I have a co-worker from my last job, 10 years ago, that I still keep up with. I always liked her (I am a he, but we're far apart in age, and so there's nothing romantic.) We have similar views about things. She lives 600 miles away and so I see her once a year, but keep up over email. Unfortunately her new boyfriend is clearly a racist: we went to lunch and he repeatedly used the N-word. Unfortunately I think that she is perhaps racially intolerant: she didn't bat an eyelid when he said the N-word, and she said, I call black people 'Canadians' so people won't know what I'm talking about." She's also forwarded a few racially intolerant emails. This kind of behavior is NOT OK. Do I: A. Cut them both off? B. Mention to her how uncomfortable I was with her boyfriend's language, so she'd get the message that racism isn't OK? C. Something else? I'm thinking B? Thanks.
    6 answers · Friends · 2 months ago
  • Christians, I don't see that the Bible tells us to love ourselves. Am I wrong?

    I have heard a few things during recent church services that indicate that the Bible requires us to love ourselves. I read the verses that are cited for that and don't see that they say that we are to love ourselves. What am I missing? For example, of course we are to love our neighbors as ourselves. Most people may love themselves and so... show more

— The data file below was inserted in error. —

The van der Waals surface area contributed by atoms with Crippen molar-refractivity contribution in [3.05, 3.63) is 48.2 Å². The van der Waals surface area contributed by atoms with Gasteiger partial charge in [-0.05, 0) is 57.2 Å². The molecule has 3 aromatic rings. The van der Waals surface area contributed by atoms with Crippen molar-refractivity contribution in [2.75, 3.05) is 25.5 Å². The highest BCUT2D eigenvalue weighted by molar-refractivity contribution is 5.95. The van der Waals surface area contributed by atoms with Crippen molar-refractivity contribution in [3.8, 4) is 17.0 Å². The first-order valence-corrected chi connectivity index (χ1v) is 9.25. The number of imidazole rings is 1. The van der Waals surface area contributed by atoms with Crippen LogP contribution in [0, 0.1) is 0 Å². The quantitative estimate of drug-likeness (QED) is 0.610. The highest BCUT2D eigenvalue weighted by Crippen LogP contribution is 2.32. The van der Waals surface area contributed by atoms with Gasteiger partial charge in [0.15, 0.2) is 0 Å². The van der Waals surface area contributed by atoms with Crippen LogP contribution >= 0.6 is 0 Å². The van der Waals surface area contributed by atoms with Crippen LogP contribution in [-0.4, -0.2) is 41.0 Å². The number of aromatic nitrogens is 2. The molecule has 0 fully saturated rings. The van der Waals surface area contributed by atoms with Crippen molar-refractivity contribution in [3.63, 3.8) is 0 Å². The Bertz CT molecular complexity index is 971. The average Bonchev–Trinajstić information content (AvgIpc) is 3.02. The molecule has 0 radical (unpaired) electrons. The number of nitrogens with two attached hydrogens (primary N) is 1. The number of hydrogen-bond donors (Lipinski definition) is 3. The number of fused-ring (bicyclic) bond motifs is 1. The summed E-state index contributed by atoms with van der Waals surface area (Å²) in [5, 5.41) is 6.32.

I have heard a few things during recent church services that indicate that the Bible requires us to love ourselves. I read the verses that are cited for that and don't see that they say that we are to love ourselves. What am I missing? For example, of course we are to love our neighbors as ourselves. Most people may love themselves and so they then are to love others the same way. But that doesn't say "love yourself"; it just says to love others the same way.
    21 answers · Religion & Spirituality · 2 months ago
  • Why is it not allowed in the US to acknowledge that the US is NOT the greatest country in history?

    In the US, we constantly hear that the US is the greatest nation in human history. However, it's not. Why is acknowledging that the US is not the greatest not permitted? Wealthy? Plenty of countries have higher incomes. Safe? No. Come on. Classless? No. The US has a poor population stuck at the bottom to a greater extent than other... show more
    In the US, we constantly hear that the US is the greatest nation in human history. However, it's not. Why is acknowledging that the US is not the greatest not permitted? Wealthy? Plenty of countries have higher incomes. Safe? No. Come on. Classless? No. The US has a poor population stuck at the bottom to a greater extent than other countries, which have more social mobility and improving incomes for the poor. #1 in education? No. The US population i no longer the world's most educated. Etc., etc., etc. The US is perhaps more livable than most other countries, but it's far from perfect, and if we are forced to believe that the US is the greatest country, without flaw, then we'll never fix the problems that we have.
    10 answers · Politics · 2 months ago
  • Why are Hispanics entitled to have their names pronounced as they are in Spanish, and have accent marks, but other people aren't?

    In the last 15 years or so, Hispanics have increasingly been entitled to have accent marks (as in Spanish) added to their names, and their names pronounced as in Spanish. I'm "ethnic", and my name is from a non-English-speaking country. Why the double standard? Why am I not entitled to have my name pronounced as in its original... show more